Where to See Five of the Planet’s Most Mysterious Geoglyphs

From California to Kazakhstan, these aerial-view anomalies offer a glimpse into the past

White Horse Hill, England (Courtesy English Heritage/Historic England)
smithsonian.com

The world is awash with mysteries both great and small, but one could argue that many of the planet’s most baffling wonders are best viewed from the sky: geoglyphs. Having been etched or otherwise built onto the earth by mankind thousands of years ago, these ancient designs give us a glimpse into societies of the past—and often still leave researchers with more questions than answers. Perhaps the most well known and frequently visited geoglyphs in existence are the Nazca Lines in Peru, the origins and usage of which have puzzled archaeologists since their discovery in the 1920s. While these particular earthworks tend to garner most of the attention, there are a number of other equally mysterious motifs located around the world. Here are five aerial-view anomalies worth a look.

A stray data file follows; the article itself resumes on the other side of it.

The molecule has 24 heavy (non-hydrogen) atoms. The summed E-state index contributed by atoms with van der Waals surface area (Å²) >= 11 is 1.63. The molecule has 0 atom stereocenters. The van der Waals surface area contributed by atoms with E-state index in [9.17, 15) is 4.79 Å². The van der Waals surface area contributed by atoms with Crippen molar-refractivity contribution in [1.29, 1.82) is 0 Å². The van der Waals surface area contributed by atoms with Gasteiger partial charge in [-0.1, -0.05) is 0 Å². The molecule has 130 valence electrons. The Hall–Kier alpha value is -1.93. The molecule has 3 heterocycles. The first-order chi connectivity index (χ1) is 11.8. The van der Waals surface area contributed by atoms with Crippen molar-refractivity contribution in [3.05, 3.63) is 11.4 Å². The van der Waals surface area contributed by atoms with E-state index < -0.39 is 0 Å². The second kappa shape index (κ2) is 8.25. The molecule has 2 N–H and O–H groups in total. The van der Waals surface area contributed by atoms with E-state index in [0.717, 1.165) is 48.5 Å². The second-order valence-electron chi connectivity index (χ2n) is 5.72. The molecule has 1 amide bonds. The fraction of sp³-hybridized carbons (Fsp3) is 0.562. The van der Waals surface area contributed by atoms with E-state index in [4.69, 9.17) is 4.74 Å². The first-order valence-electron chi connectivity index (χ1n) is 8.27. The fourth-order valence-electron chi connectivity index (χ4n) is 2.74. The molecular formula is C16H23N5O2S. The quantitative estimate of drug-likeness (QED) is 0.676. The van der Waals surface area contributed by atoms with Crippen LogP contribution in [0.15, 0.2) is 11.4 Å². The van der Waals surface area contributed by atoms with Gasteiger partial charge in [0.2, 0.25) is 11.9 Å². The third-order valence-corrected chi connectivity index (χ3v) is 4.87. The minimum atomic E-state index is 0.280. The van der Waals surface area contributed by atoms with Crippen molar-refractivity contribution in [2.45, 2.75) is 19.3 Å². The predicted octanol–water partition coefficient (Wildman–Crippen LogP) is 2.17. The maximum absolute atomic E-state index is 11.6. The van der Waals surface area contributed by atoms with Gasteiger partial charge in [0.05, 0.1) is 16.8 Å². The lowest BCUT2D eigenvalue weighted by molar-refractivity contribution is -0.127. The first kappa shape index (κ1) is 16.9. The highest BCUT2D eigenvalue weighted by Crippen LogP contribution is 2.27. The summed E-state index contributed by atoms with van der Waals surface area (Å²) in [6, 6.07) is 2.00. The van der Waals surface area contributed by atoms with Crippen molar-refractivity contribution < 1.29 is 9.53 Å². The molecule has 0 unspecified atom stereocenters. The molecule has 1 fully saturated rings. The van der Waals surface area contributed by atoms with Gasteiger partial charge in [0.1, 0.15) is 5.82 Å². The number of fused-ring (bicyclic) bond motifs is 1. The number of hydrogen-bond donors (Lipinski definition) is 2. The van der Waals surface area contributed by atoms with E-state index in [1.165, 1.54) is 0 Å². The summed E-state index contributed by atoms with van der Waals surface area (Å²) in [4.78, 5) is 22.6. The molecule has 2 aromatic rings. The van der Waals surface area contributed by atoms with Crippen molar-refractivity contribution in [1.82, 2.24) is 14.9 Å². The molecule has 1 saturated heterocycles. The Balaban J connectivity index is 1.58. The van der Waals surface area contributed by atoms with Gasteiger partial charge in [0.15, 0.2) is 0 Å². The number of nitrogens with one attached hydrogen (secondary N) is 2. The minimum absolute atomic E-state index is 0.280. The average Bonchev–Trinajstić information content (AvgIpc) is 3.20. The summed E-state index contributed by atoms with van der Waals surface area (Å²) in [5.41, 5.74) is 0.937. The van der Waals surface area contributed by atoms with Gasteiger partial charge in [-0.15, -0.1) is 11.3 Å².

Steppe Geoglyphs, Kazakhstan

Steppe Earthworks
(DigitalGlobe, via NASA)

Often called the “Nazca Lines of Kazakhstan,” this cluster of approximately 260 earthworks in the Turgai region of northern Kazakhstan known as the Steppe Geoglyphs includes a variety of geometric shapes, including squares, crosses, circles and a three-pronged swastika-like design. The positive geoglyphs (meaning that their creators used earthen materials, such as dirt, rocks or lumber, to build them up out of the ground) range in size from 295 feet to more than 1,300 feet in length. Dmitriy Dey, a Kazakh economist, made the discovery in 2007 while browsing Google Earth.